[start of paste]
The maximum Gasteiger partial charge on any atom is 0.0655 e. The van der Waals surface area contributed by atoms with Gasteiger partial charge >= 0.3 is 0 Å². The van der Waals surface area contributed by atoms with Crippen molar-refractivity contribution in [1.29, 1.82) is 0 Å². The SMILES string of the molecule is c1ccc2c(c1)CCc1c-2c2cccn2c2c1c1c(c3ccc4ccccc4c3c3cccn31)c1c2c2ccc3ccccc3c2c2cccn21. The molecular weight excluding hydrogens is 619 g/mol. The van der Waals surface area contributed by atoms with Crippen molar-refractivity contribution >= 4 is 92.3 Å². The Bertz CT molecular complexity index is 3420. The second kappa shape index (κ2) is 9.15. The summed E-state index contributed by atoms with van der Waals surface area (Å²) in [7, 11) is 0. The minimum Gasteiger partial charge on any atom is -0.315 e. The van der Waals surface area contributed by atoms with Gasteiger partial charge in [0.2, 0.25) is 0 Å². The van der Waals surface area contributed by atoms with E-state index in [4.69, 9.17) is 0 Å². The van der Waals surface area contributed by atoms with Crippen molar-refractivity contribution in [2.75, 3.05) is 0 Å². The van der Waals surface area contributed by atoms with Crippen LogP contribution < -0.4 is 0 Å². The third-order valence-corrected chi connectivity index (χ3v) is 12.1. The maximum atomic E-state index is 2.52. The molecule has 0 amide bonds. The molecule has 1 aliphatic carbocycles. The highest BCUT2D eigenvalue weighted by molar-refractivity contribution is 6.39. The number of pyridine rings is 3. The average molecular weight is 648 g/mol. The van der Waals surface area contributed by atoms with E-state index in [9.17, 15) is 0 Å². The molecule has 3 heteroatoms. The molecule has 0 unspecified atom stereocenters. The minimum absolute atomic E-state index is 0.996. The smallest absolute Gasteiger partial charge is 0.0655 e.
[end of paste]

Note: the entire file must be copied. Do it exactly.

The maximum Gasteiger partial charge on any atom is 0.0655 e. The van der Waals surface area contributed by atoms with Gasteiger partial charge >= 0.3 is 0 Å². The van der Waals surface area contributed by atoms with Crippen molar-refractivity contribution in [1.29, 1.82) is 0 Å². The SMILES string of the molecule is c1ccc2c(c1)CCc1c-2c2cccn2c2c1c1c(c3ccc4ccccc4c3c3cccn31)c1c2c2ccc3ccccc3c2c2cccn21. The molecular weight excluding hydrogens is 619 g/mol. The van der Waals surface area contributed by atoms with Crippen molar-refractivity contribution >= 4 is 92.3 Å². The Bertz CT molecular complexity index is 3420. The second kappa shape index (κ2) is 9.15. The summed E-state index contributed by atoms with van der Waals surface area (Å²) in [7, 11) is 0. The minimum Gasteiger partial charge on any atom is -0.315 e. The van der Waals surface area contributed by atoms with Gasteiger partial charge in [0.2, 0.25) is 0 Å². The van der Waals surface area contributed by atoms with E-state index in [4.69, 9.17) is 0 Å². The van der Waals surface area contributed by atoms with Crippen molar-refractivity contribution in [2.75, 3.05) is 0 Å². The van der Waals surface area contributed by atoms with Crippen LogP contribution < -0.4 is 0 Å². The third-order valence-corrected chi connectivity index (χ3v) is 12.1. The maximum atomic E-state index is 2.52. The molecule has 0 amide bonds. The molecule has 1 aliphatic carbocycles. The highest BCUT2D eigenvalue weighted by molar-refractivity contribution is 6.39. The number of pyridine rings is 3. The average molecular weight is 648 g/mol. The van der Waals surface area contributed by atoms with E-state index in [9.17, 15) is 0 Å². The molecule has 3 heteroatoms. The molecule has 0 unspecified atom stereocenters. The minimum absolute atomic E-state index is 0.996. The smallest absolute Gasteiger partial charge is 0.0655 e.